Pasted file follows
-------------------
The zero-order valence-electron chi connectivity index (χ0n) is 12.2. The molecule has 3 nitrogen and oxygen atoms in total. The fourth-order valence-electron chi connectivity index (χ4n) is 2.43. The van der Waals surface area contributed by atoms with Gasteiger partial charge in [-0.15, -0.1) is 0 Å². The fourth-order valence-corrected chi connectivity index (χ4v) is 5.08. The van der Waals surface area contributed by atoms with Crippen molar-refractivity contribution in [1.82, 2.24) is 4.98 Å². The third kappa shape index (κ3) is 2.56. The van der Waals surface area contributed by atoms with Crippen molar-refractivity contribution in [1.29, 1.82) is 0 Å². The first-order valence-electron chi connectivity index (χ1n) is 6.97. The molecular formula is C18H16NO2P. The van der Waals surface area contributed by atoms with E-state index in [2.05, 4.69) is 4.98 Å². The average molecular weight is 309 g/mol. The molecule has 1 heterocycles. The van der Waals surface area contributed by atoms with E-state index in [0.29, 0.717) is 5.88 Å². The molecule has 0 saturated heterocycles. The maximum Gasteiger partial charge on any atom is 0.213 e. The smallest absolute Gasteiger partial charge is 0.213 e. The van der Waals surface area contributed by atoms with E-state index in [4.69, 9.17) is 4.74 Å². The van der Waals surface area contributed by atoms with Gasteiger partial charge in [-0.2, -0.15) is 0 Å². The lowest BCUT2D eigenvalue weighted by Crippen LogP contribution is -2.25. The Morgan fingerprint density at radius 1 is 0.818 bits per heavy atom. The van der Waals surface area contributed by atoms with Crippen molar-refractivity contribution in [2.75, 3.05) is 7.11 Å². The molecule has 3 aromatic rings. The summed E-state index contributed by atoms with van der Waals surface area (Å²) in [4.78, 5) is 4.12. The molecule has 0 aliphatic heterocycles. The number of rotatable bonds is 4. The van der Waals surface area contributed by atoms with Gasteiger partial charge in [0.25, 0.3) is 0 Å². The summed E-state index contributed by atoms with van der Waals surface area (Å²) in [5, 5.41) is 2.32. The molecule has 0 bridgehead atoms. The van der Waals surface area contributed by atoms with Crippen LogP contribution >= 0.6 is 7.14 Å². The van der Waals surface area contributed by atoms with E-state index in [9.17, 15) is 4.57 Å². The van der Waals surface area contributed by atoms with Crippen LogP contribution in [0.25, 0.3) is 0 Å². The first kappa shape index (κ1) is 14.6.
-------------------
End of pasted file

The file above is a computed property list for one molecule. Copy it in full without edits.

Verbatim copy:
The zero-order valence-electron chi connectivity index (χ0n) is 12.2. The molecule has 3 nitrogen and oxygen atoms in total. The fourth-order valence-electron chi connectivity index (χ4n) is 2.43. The van der Waals surface area contributed by atoms with Gasteiger partial charge in [-0.15, -0.1) is 0 Å². The fourth-order valence-corrected chi connectivity index (χ4v) is 5.08. The van der Waals surface area contributed by atoms with Crippen molar-refractivity contribution in [1.82, 2.24) is 4.98 Å². The third kappa shape index (κ3) is 2.56. The van der Waals surface area contributed by atoms with Crippen molar-refractivity contribution in [1.29, 1.82) is 0 Å². The first-order valence-electron chi connectivity index (χ1n) is 6.97. The molecular formula is C18H16NO2P. The van der Waals surface area contributed by atoms with E-state index in [2.05, 4.69) is 4.98 Å². The average molecular weight is 309 g/mol. The molecule has 1 heterocycles. The van der Waals surface area contributed by atoms with E-state index in [0.29, 0.717) is 5.88 Å². The molecule has 0 saturated heterocycles. The maximum Gasteiger partial charge on any atom is 0.213 e. The smallest absolute Gasteiger partial charge is 0.213 e. The van der Waals surface area contributed by atoms with E-state index in [4.69, 9.17) is 4.74 Å². The van der Waals surface area contributed by atoms with Gasteiger partial charge in [-0.2, -0.15) is 0 Å². The lowest BCUT2D eigenvalue weighted by Crippen LogP contribution is -2.25. The Morgan fingerprint density at radius 1 is 0.818 bits per heavy atom. The van der Waals surface area contributed by atoms with Crippen molar-refractivity contribution in [2.75, 3.05) is 7.11 Å². The molecule has 3 aromatic rings. The summed E-state index contributed by atoms with van der Waals surface area (Å²) in [4.78, 5) is 4.12. The molecule has 0 aliphatic heterocycles. The number of rotatable bonds is 4. The van der Waals surface area contributed by atoms with Gasteiger partial charge in [0.25, 0.3) is 0 Å². The summed E-state index contributed by atoms with van der Waals surface area (Å²) in [5, 5.41) is 2.32. The molecule has 0 bridgehead atoms. The van der Waals surface area contributed by atoms with Crippen LogP contribution >= 0.6 is 7.14 Å². The van der Waals surface area contributed by atoms with E-state index in [9.17, 15) is 4.57 Å². The van der Waals surface area contributed by atoms with Crippen LogP contribution in [0.25, 0.3) is 0 Å². The first kappa shape index (κ1) is 14.6.